Node to Google Cloud Compute Engine

Node to Google Cloud Compute Engine in 25 Minutes


  • Introduction
  • Setting Up Compute Engine
  • Node in Production
  • Closing Remarks + Next Steps


I’m going to show you how to configure Google’s Compute Engine server to run your Node.js project in production in less than 30 minutes.


Things I won’t be demonstrating:

  • how to setup your node / react project
  • Gulp

For this tutorial, I’ll be working with my starter kit. It has react + express + es6 already configured.

Setting up Compute Engine

To get started, let’s create a new project on compute engine.

navigate to:

and click Create a New Project

After creating your project, navigate to Compute Engine in the Menu.

Here, we’ll create our VM.


Sweet! We have our VM configured ready for our project.

Install Node

For this tutorial, I’ll be using the web ssh client.

We need to install Node.js and Npm to setup and run our project. SSH into our machine and enter these commands:

$ sudo apt-get install -y nodejs npm

$ sudo ln -s /usr/bin/nodejs /usr/bin/node

After installing, confirm everything installed correctly. You should see output similar to below.

Clone and Setup Our Project:

We need to download our source code and task runner for our project.

$ git clone

$ cd react-express-starter-kit

$ npm install

$ sudo npm install -g gulp

After a minute or two, we’ll have all our dependencies and task runner, gulp, installed. Gulp is our task running we will be using to create our builds. Read more here

Configure Nginx

Nginx will serve as our reverse proxy. This allows our node application to be accessed from port 80

$ sudo apt-get install -y nginx

we can test that it installed correctly by doing

$ curl localhost

We now need to configure nginx to serve as our reverse proxy for our node server.

Navigate to Nginx’s sites-available folder. This folder contains configurations for nginx and will be where we create our new configuration.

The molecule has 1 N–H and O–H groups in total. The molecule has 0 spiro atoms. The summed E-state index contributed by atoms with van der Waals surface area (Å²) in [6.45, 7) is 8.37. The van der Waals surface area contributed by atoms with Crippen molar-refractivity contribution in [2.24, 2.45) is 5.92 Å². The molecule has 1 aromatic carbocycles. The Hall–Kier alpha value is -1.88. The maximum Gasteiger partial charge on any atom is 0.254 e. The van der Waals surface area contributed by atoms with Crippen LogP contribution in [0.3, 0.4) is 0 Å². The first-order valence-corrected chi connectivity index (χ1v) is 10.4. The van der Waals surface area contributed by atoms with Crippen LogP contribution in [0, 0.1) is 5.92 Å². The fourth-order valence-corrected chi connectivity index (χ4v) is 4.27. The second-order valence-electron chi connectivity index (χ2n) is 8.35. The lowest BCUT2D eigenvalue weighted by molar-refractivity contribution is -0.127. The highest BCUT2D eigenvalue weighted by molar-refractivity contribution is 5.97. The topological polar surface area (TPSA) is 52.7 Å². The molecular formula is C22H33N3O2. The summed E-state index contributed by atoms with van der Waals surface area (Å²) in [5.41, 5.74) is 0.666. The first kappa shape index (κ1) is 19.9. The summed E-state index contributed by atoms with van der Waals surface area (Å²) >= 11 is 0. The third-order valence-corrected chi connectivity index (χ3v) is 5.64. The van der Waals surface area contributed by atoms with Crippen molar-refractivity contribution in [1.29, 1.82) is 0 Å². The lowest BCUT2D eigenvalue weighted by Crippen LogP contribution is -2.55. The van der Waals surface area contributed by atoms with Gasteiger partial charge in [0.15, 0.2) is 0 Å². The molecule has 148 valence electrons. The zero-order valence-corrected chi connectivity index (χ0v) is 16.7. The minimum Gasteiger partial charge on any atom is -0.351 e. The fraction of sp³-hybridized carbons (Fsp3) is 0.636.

$ cd /etc/nginx/sites-available

Optional: Backup your current default file

$ sudo mv default default.bak

Create our new default file:

$ sudo touch default

Now within our default file (/etc/nginx/sites-available/default):

Restart nginx

$ sudo service nginx restart

Great, now we’ve got nginx configured. Our next step is to setup node for production.

Node in Production

We want our node application to be able to handle any crashes and restart in the event of one. For this we’ll configure PM2. PM2 is a process manager that will allow our application to live forever.

Navigate back to our project:

$ cd ~/react-express-starter-kit

Install PM2:

$ sudo npm install -g pm2

We’ll be using our pm2config to start our Node project. Note the production and production port.


Final Step:

We’ve setup nginx, setup our dependencies, created a config file for pm2. Our final step: build and start up node app.

$ npm run build-prod

$ pm2 start pm2config.json

Navigate to the IP Address of your server found here:

Navigating to the YOUR_SERVER_IP_Address above in our browser, we load our Hello World example.:

Now you may be wondering, “Pm2 will restart my process if my node server crashes, but what if my compute engine instance crashes?”

We’ll enter two more commands that will allow our server to restart in the event of a reboot:

$ pm2 startup

$ pm2 save

That’s it! We’re done. Our server is now in production and will survive through any crashes / restarts. To confirm, let’s test it:

$ sudo shutdown -r now

After our server reboots, we should be able to navigate back to our IP address and see our node server up and running.

Clean Up

To avoid billing charges, let’s clean up this example project.

Navigate to our menu bar and click Manage All Projects:

Select our project and delete it:

Closing Remarks:

In this tutorial we learned how to deploy a node application to production. We’ve used Nginx to reverse proxy our node server and PM2 to ensure it survives any crashes / restarts.

This is a great starting point into building a scalable production-ready application.

Potential Next Steps from Here:

Create Todo List App and Deploy it:


Setup a Database:


Secure our production App:


Helmet: An node module to secure our Http Headers:



If you enjoyed this tutorial, please recommend, share, or comment below! As always, feel free to contact me on Twitter for problems, suggestions, chit-chat.


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